Cape Town launches urgent call for ideas to overhaul road safety strategy

Picture: Julian Oldenburg for Young Urbanists South Africa

Picture: Julian Oldenburg for Young Urbanists South Africa

Published Nov 22, 2023


In response to the alarming road safety statistics that saw over 55,000 crashes and 700 fatalities, and 7,000 injuries in Cape Town in 2021, local organisations, Young Urbanists, and the Active Mobility Forum are throwing their weight behind an urgent call by the City of Cape Town to solicit public ideas for a comprehensive road safety strategy overhaul.

"A striking 60–70% of these fatalities are pedestrians, underscoring the urgent need for intervention to safer-designed streets. If we continue to design roads to look like the gun of a barrel, people will be speeding like bullets," warned Roland Postma, managing director of Young Urbanists.

With more than half of the victims under the age of 35 and an economic toll exceeding R5.4 billion last year, urgent action is imperative. The city's call focuses on three key themes: the safety of pedestrians and non-motorised transport users, passenger safety, and motorist safety.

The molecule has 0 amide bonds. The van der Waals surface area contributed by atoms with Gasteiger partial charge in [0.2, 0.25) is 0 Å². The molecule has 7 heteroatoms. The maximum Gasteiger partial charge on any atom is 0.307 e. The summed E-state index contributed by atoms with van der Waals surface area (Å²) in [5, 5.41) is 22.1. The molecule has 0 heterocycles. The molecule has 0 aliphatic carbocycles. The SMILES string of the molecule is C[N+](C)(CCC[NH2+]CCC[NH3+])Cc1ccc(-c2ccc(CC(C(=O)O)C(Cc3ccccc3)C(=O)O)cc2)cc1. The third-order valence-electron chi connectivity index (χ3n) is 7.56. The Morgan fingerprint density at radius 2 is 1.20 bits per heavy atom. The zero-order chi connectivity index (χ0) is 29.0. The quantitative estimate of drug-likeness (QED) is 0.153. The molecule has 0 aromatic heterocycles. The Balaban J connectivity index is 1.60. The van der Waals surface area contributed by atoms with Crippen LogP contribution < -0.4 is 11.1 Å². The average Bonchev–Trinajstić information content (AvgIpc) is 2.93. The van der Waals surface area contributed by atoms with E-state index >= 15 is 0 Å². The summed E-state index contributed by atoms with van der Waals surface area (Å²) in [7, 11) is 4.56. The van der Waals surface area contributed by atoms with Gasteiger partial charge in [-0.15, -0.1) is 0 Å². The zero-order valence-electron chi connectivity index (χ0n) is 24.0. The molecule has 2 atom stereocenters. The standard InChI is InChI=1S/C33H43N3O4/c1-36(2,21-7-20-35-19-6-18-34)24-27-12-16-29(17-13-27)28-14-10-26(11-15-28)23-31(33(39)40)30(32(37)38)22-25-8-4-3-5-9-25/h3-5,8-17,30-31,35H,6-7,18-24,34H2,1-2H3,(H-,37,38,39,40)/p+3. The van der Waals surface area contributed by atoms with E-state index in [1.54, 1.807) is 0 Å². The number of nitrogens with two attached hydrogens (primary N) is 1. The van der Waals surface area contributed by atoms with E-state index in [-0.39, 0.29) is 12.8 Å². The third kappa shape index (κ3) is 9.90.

To facilitate community participation, a specialised template has been developed for Theme 1 – Road Safety for Pedestrians and Other Non-Motorised Transport users. The deadline for idea submissions is December 10.

Community engagement is seen as a vital step in reshaping the Traffic Calming policy.

"We urge the public to use this new tool by the city to tell the city what safer streets look like for our children, for cycling and public transportation. We need a complete revamp of the Traffic Calming policy, and this public process is the right tool to do so," emphasised Sindile Mavundla, Bicycle Mayor of Cape Town and the Active Mobility Forum.

Postma highlighted the national implications, stating, "Nationwide, road accidents are one of the leading causes of death and injury for children under 14."

He stressed the urgency of public engagement, noting that ideas submitted through this process could lead to tangible changes in policy and infrastructure, creating a legacy of safety for future generations.

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